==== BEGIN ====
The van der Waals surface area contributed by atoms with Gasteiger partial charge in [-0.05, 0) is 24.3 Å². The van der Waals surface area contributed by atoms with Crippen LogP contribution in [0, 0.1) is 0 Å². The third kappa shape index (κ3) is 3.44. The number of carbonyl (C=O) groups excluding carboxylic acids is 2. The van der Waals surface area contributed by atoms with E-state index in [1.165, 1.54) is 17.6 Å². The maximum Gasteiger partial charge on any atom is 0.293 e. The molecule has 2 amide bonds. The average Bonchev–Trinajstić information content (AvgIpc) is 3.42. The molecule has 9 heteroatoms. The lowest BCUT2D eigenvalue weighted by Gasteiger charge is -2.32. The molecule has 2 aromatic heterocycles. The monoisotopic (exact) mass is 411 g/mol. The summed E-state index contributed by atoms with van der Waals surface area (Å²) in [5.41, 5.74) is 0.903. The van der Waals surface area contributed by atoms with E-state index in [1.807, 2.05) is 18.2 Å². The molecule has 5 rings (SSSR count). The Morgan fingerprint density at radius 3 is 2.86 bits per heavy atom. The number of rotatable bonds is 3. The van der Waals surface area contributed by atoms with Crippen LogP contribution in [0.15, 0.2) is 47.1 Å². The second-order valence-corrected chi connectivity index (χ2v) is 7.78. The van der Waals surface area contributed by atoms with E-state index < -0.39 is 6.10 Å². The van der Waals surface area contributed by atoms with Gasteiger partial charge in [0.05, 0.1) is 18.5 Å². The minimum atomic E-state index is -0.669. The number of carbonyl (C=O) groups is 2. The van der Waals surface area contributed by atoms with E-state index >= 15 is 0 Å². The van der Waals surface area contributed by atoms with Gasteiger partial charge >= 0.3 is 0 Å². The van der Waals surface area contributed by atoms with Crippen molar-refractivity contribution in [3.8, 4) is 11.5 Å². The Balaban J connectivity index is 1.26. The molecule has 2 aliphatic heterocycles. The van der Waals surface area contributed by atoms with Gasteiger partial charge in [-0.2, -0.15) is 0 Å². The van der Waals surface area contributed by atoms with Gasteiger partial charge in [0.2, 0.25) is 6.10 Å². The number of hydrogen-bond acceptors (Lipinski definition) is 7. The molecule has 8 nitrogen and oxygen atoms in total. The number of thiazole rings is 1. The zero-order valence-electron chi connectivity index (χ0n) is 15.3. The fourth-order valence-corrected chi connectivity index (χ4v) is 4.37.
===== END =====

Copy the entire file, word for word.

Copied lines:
The van der Waals surface area contributed by atoms with Gasteiger partial charge in [-0.05, 0) is 24.3 Å². The van der Waals surface area contributed by atoms with Crippen LogP contribution in [0, 0.1) is 0 Å². The third kappa shape index (κ3) is 3.44. The number of carbonyl (C=O) groups excluding carboxylic acids is 2. The van der Waals surface area contributed by atoms with E-state index in [1.165, 1.54) is 17.6 Å². The maximum Gasteiger partial charge on any atom is 0.293 e. The molecule has 2 amide bonds. The average Bonchev–Trinajstić information content (AvgIpc) is 3.42. The molecule has 9 heteroatoms. The lowest BCUT2D eigenvalue weighted by Gasteiger charge is -2.32. The molecule has 2 aromatic heterocycles. The monoisotopic (exact) mass is 411 g/mol. The summed E-state index contributed by atoms with van der Waals surface area (Å²) in [5.41, 5.74) is 0.903. The van der Waals surface area contributed by atoms with E-state index in [1.807, 2.05) is 18.2 Å². The molecule has 5 rings (SSSR count). The Morgan fingerprint density at radius 3 is 2.86 bits per heavy atom. The number of rotatable bonds is 3. The van der Waals surface area contributed by atoms with Crippen LogP contribution in [0.15, 0.2) is 47.1 Å². The second-order valence-corrected chi connectivity index (χ2v) is 7.78. The van der Waals surface area contributed by atoms with E-state index < -0.39 is 6.10 Å². The van der Waals surface area contributed by atoms with Gasteiger partial charge in [0.05, 0.1) is 18.5 Å². The minimum atomic E-state index is -0.669. The number of carbonyl (C=O) groups is 2. The van der Waals surface area contributed by atoms with E-state index >= 15 is 0 Å². The van der Waals surface area contributed by atoms with Gasteiger partial charge >= 0.3 is 0 Å². The van der Waals surface area contributed by atoms with Crippen molar-refractivity contribution in [3.8, 4) is 11.5 Å². The Balaban J connectivity index is 1.26. The molecule has 2 aliphatic heterocycles. The van der Waals surface area contributed by atoms with Gasteiger partial charge in [-0.2, -0.15) is 0 Å². The van der Waals surface area contributed by atoms with Gasteiger partial charge in [0.2, 0.25) is 6.10 Å². The number of hydrogen-bond acceptors (Lipinski definition) is 7. The molecule has 8 nitrogen and oxygen atoms in total. The number of thiazole rings is 1. The zero-order valence-electron chi connectivity index (χ0n) is 15.3. The fourth-order valence-corrected chi connectivity index (χ4v) is 4.37.